Mapping Brain Circuitry in Bipolar Disorder
January 15, 2021
Novel imaging techniques help identify surgical targets for deep brain stimulation
Innovations in Neurology & Neurosurgery | Winer 2021
For decades, doctors have explored surgical options to treat patients with psychiatric disorders. But the practice has been fraught with controversy and ethical questions about its effectiveness.
New research of the brain could change that by improving visualization in psychiatric neurosurgery.
“As our technology for brain imaging has become more sophisticated, we can look at different regions of the brain in unique ways,” says Jennifer Sweet, MD, FAANS, FACS, a neurosurgeon at University Hospitals Cleveland Medical Center specializing in sterotactic and functional neurosurgery, and Associate Professor at Case Western Reserve University School of Medicine. “That opens up new possibilities for advanced surgical techniques.”
Dr. Sweet is currently leading a University Hospitals study to investigate areas of the brain that may be unique to patients with bipolar disorder who do not respond to currently available treatments — and may represent effective surgical targets for deep brain stimulation (DBS). With DBS, neurosurgeons place an electrode inside the patient’s brain to regulate brain activity using electrical impulses.
“We know that DBS can be more effective when you target specific neural pathways of the brain,” explains Keming Gao, MD, PhD, Director of the Mood Disorder Program at UH, and Professor of Psychiatry at the School of Medicine. “Before we put in electrodes, we want to understand where to target in the brain of a bipolar patient who fails conventional treatments.”
VISUALIZING BRAIN CIRCUITRY
Bipolar disorder can be extremely debilitating in patients with a severe form of the disease. They may suffer from extreme episodes of mania and depression and other physical symptoms that impact daily life.
“Most people with bipolar disorder reach remission with medications and/or electroconvulsive therapy,” Dr. Gao says, “but the small number who don’t respond to conventional treatments could benefit from DBS.”
The current UH study, funded by the National Institutes of Health (NIH) is using an MR-based imaging technique, called tractography, to assess the brain circuitry of bipolar patients compared to healthy controls.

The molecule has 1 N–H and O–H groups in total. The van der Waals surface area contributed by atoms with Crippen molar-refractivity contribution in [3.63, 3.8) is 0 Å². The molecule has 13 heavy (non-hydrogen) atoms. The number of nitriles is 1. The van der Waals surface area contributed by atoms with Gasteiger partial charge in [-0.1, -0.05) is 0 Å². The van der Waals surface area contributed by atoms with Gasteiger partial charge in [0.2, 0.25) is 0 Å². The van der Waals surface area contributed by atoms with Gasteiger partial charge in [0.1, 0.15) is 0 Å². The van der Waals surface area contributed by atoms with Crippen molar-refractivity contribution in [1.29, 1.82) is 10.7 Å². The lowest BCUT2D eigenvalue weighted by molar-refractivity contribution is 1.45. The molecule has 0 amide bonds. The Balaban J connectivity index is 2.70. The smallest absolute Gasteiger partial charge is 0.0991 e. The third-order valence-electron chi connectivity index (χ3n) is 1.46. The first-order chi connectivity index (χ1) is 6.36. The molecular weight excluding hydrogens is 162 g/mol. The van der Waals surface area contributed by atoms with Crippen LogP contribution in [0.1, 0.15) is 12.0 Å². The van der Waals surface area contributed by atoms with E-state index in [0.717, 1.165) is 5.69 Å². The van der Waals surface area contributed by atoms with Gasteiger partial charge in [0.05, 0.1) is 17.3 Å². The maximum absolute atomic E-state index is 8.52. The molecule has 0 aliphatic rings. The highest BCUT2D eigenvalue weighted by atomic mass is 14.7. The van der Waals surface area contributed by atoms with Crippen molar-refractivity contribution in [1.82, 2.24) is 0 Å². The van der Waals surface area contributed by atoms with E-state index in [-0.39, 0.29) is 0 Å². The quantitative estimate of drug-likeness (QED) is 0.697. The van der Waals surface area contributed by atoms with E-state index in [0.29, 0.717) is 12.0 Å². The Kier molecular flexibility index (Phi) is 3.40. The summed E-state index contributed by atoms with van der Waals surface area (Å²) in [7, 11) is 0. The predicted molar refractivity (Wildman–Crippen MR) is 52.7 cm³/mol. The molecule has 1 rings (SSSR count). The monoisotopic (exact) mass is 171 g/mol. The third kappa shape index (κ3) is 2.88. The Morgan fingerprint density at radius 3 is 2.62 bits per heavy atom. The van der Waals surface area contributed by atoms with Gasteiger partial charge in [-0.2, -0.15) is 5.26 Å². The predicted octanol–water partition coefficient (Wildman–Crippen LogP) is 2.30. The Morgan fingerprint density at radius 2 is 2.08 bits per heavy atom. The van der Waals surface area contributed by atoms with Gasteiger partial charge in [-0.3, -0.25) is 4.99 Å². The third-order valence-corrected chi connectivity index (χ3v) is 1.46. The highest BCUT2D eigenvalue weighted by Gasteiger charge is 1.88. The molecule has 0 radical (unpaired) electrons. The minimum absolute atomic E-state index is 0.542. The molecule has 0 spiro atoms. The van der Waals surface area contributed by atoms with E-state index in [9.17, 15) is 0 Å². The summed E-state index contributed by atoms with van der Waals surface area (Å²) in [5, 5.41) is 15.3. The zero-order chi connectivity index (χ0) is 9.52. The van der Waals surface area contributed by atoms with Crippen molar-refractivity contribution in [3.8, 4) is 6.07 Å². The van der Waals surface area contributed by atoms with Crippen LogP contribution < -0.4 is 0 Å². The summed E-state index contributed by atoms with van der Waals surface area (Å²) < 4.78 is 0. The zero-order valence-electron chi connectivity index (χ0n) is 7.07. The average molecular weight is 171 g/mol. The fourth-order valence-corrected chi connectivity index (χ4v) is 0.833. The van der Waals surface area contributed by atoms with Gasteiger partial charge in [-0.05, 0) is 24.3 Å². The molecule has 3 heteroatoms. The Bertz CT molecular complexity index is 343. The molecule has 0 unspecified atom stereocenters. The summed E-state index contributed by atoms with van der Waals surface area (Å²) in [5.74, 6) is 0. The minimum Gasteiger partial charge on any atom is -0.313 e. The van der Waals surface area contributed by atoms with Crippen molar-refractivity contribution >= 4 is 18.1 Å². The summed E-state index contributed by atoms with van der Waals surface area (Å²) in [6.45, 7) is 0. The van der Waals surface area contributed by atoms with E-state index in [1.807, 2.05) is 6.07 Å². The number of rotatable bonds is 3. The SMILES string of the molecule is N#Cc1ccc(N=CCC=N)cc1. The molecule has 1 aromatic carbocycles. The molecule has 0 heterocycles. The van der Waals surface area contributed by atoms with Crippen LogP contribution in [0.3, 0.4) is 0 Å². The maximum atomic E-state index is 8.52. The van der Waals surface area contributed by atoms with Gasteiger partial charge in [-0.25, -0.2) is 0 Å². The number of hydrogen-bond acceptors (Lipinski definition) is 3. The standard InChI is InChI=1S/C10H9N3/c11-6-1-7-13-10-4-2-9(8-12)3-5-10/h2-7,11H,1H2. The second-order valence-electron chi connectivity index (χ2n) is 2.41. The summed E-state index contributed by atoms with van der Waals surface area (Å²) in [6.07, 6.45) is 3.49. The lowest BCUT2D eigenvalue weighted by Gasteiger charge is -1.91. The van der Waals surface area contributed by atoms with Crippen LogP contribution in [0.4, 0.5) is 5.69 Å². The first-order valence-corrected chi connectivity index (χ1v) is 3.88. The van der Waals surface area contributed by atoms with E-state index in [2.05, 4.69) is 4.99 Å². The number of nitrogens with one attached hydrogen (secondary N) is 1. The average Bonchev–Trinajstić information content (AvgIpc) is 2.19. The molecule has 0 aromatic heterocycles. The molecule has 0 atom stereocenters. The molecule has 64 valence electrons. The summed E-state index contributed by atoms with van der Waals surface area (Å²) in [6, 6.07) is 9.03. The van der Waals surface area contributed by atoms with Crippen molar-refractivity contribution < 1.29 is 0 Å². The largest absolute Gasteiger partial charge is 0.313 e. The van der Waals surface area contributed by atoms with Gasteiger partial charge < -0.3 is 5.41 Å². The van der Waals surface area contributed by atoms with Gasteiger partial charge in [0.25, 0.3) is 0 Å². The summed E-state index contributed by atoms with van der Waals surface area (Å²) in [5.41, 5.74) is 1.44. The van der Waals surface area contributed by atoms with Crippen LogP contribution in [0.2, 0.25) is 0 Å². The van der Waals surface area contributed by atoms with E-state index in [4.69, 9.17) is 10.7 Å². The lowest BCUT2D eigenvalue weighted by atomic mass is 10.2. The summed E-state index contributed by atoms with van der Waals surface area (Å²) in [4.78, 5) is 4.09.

With standard MRI imaging, doctors can only see holistic white matter and not the individual white matter tracts, or circuitry, of a patient’s brain. Tractography allows them to take that raw data and manipulate it through different software programs and algorithms to visualize that circuitry – and study it.
“This is one of the areas in neuroimaging that has grown substantially,” Dr. Sweet says. “It's an exciting process because we're trying to discover something new, and everyone is contributing to that.”
UH neurosurgeon Jonathan Miller, MD, FAANS, FACS, and psychiatrist Joseph R. Calabrese, MD, former Director of the Mood Disorders Program, initiated the collaboration between neurosurgery and psychiatry in 2012. The focus then was to use DBS for bipolar depression. Dr. Miller was later joined by Dr. Sweet, who is now the principal investigator.
“When I got involved, I incorporated some different imaging technologies, including tractography, and we added more members to our team,” she says.
That included adding the medical expertise of Dr. Gao as well as Cameron McIntyre, PhD, from the Case Western Reserve School of Medicine Department of Biomedical Engineering. McIntyre specializes in computer modeling and creating mathematical algorithms for DBS.
“We're utilizing all these fantastic tools and sub-specialized expertise that are unique to our institution,” Dr. Sweet says. “We are fortunate to have so many people with such amazing skill sets to contribute. It’s a true collaboration.”
To participate in the study, patients complete multiple clinical evaluations and neurological testing over three visits. On their third visit, they also receive the MR imaging. Drs. Sweet and McIntyre take that data and creates maps of the white matter fibers in the brain to compare differences across patient groups. They can then use computer modeling to explores how DBS impacts the brain’s white matter pathways using computational modeling to visualize the effects.
So far, the findings from a small pilot study are promising.
“We’ve been placing these electrodes in the brain for decades, and we know that they help to reduce tremor and other symptoms in patients with movement disorders, but these models help us to visualize the effects of stimulation in a new way,” Dr. Sweet says.
“We’ve found that there are differences in the brain circuitry of bipolar patients compared to healthy controls. Globally, we know that regions of the brain can differ in bipolar patients. But we’re specifically focusing on differences in an area of brain that can be easily targeted with surgery.”
She and her team recently secured a new, one-year grant from NIH to expand their research, recruit more patients and continue investigating their hypothesis before moving to clinical trials.
“Surgery isn’t a difficult decision for patients who are truly suffering and don’t have alternatives,” she says. “Many subjects have told us they would love to have surgery right now if they could, but we need to be thoughtful and make sure that we're doing what's best for patients. We first need to figure out what's happening in the brain and model that.”
To learn more about the University Hospitals study, call 216-844-2863..